Could new project finance models help reduce GCC construction claims?
Construction claims and disputes may be on the rise in the Middle East, but alternative models of project finance should serve to ease this situation in the not-too-distant future
Construction claims and disputes appear to be on the rise in the Middle East. More than 60% of Arcadis’s contract solutions team reported an increase in the volume of work handled in 2016, according to the consultancy’s 2017 Middle East Construction Disputes Report. Moreover, upwards of 90% of those surveyed felt that their workload had either increased or stayed the same, compared to levels encountered during the previous year.
The Arcadis report cites a number of reasons for this increase, chief among which is a lack of market liquidity caused by the post-2014 oil price decline. The paper’s authors note: “These difficult macro-conditions have seen various programmes of work cancelled, deferred, or terminated, and this naturally results in a higher volume of claims and disputes.
“Constraints around cash flow have also resulted in slower payment across the supply chain and, in some cases, non-payment for work carried out,” the report continues. “In an already tight market, this has inevitably driven a much harder attitude to entitlements and obligations.”
Nevertheless, the Arcadis team also found that construction claims and disputes are being handled increasingly swiftly in the Middle East. In 2016, the average length of time needed to resolve a dispute in the region saw a year-on-year reduction of 10% to 13.7 months – a figure that is below the current global average of 14.3 months.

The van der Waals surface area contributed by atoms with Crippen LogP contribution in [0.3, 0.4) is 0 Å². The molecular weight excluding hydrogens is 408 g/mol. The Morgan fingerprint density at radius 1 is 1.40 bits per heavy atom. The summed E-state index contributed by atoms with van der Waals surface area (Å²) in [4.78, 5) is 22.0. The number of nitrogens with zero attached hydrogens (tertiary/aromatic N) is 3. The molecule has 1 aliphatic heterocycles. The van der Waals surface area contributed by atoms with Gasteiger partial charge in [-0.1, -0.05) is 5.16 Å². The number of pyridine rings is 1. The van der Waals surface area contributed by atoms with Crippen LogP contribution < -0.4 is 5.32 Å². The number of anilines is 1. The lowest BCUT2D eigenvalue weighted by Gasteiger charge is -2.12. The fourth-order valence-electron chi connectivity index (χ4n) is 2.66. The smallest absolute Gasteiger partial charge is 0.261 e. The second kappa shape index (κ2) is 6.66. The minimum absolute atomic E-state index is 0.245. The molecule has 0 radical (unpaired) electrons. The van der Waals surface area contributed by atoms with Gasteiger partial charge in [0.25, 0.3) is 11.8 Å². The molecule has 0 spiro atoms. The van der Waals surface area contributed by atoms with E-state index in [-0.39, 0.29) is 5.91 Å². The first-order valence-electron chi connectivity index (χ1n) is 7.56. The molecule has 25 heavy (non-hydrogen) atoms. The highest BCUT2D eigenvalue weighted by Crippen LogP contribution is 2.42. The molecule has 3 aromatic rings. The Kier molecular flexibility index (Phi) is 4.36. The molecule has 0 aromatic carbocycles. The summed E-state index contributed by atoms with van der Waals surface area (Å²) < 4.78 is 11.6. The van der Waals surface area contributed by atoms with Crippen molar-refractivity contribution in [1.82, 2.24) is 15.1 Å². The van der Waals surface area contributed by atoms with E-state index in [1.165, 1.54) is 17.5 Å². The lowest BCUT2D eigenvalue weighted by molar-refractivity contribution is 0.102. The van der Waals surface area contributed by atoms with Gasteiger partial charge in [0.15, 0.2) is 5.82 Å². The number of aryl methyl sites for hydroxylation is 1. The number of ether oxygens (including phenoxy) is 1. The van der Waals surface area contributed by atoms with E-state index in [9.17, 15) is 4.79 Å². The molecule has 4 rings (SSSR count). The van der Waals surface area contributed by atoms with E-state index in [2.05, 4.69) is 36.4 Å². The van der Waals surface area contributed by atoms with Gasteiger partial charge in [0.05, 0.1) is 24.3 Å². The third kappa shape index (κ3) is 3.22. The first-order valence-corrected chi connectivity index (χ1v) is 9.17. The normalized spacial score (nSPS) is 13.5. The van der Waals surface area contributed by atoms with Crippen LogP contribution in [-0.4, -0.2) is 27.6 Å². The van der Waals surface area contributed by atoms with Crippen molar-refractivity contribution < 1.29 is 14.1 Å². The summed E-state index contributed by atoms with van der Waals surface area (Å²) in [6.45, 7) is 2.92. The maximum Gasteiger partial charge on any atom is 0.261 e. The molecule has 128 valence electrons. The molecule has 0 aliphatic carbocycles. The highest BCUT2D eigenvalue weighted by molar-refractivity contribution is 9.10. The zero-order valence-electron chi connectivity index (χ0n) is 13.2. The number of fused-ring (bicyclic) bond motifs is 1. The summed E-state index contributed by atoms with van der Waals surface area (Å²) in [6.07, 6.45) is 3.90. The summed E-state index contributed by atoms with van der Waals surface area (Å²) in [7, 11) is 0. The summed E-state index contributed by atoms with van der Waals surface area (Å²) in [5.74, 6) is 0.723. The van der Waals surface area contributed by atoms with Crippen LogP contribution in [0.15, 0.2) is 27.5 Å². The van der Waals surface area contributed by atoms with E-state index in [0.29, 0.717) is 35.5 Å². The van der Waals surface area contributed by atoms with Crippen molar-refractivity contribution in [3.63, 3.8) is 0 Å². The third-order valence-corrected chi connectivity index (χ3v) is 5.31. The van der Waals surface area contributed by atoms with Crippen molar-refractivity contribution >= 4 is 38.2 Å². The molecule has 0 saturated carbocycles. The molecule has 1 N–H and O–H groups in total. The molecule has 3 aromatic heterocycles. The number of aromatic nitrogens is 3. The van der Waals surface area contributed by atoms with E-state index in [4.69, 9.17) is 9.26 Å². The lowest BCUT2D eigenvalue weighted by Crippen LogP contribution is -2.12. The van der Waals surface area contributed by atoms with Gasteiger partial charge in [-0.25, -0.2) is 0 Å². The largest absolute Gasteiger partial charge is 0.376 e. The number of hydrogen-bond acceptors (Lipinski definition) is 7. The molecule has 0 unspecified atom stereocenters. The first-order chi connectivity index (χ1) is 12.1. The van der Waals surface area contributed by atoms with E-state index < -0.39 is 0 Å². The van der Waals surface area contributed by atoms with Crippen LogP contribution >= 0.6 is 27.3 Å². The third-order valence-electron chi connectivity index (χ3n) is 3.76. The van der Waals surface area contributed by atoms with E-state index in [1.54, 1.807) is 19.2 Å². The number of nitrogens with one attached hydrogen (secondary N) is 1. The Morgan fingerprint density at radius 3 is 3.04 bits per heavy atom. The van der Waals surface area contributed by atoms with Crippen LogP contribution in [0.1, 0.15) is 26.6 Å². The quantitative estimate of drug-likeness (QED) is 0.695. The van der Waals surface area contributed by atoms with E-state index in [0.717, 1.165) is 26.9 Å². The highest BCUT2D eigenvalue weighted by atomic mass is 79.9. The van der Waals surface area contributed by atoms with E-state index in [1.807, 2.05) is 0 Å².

Counter-intuitive though it may seem, regional claims and disputes practices are working in tandem with industry stakeholders to ensure that project-related disagreements do not occur in the first place. Through the provision of services such as commercial and planning management, and expert support, these companies are attempting to reduce the prevalence of claims and disputes without taking a bite out of their workloads.
In this week’s special feature, experts assess the current crop of GCC aviation projects and anticipate future trends within the sector. Commenting on measures that can help to minimise disputes and claims on regional aviation projects, DBSConsult’s David Brodie-Stedman advocates early stakeholder involvement, multi-stage tendering, and progressive procurement strategies.
Encouragingly, interviewees identified another trend that could serve to ease the situation further. When quizzed on future trends within aviation, TAV Construction’s Ümit Kazak and Faithful+Gould’s Myles Finger both predicted greater private sector involvement – a shift that is by no means limited to the aviation sector.
If GCC member states succeed in convincing private sector organisations to invest in regional construction and infrastructure projects, it should help to alleviate the current squeeze on market liquidity. Tying in with Arcadis’s findings, this in turn could eliminate a major driver behind today’s claims and disputes.